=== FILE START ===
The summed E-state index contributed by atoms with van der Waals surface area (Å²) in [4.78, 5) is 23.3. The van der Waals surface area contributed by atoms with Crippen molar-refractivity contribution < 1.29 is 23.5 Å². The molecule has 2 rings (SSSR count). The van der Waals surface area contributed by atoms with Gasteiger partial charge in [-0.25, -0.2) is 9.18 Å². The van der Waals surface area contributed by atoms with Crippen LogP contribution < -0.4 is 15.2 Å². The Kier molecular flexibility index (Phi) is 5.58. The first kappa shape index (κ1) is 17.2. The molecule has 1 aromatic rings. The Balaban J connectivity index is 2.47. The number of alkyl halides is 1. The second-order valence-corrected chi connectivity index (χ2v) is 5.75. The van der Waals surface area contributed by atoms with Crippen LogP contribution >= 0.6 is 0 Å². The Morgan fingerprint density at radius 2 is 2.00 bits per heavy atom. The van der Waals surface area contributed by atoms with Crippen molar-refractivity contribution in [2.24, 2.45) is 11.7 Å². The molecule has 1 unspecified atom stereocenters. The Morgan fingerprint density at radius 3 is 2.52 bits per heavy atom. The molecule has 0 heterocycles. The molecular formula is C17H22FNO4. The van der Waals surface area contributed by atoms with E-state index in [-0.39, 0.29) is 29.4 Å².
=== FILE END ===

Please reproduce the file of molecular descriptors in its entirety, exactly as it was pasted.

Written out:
The summed E-state index contributed by atoms with van der Waals surface area (Å²) in [4.78, 5) is 23.3. The van der Waals surface area contributed by atoms with Crippen molar-refractivity contribution < 1.29 is 23.5 Å². The molecule has 2 rings (SSSR count). The van der Waals surface area contributed by atoms with Gasteiger partial charge in [-0.25, -0.2) is 9.18 Å². The van der Waals surface area contributed by atoms with Crippen LogP contribution < -0.4 is 15.2 Å². The Kier molecular flexibility index (Phi) is 5.58. The first kappa shape index (κ1) is 17.2. The molecule has 1 aromatic rings. The Balaban J connectivity index is 2.47. The number of alkyl halides is 1. The second-order valence-corrected chi connectivity index (χ2v) is 5.75. The van der Waals surface area contributed by atoms with Crippen LogP contribution >= 0.6 is 0 Å². The Morgan fingerprint density at radius 2 is 2.00 bits per heavy atom. The van der Waals surface area contributed by atoms with Crippen molar-refractivity contribution in [2.24, 2.45) is 11.7 Å². The molecule has 1 unspecified atom stereocenters. The Morgan fingerprint density at radius 3 is 2.52 bits per heavy atom. The molecule has 0 heterocycles. The molecular formula is C17H22FNO4. The van der Waals surface area contributed by atoms with E-state index in [-0.39, 0.29) is 29.4 Å².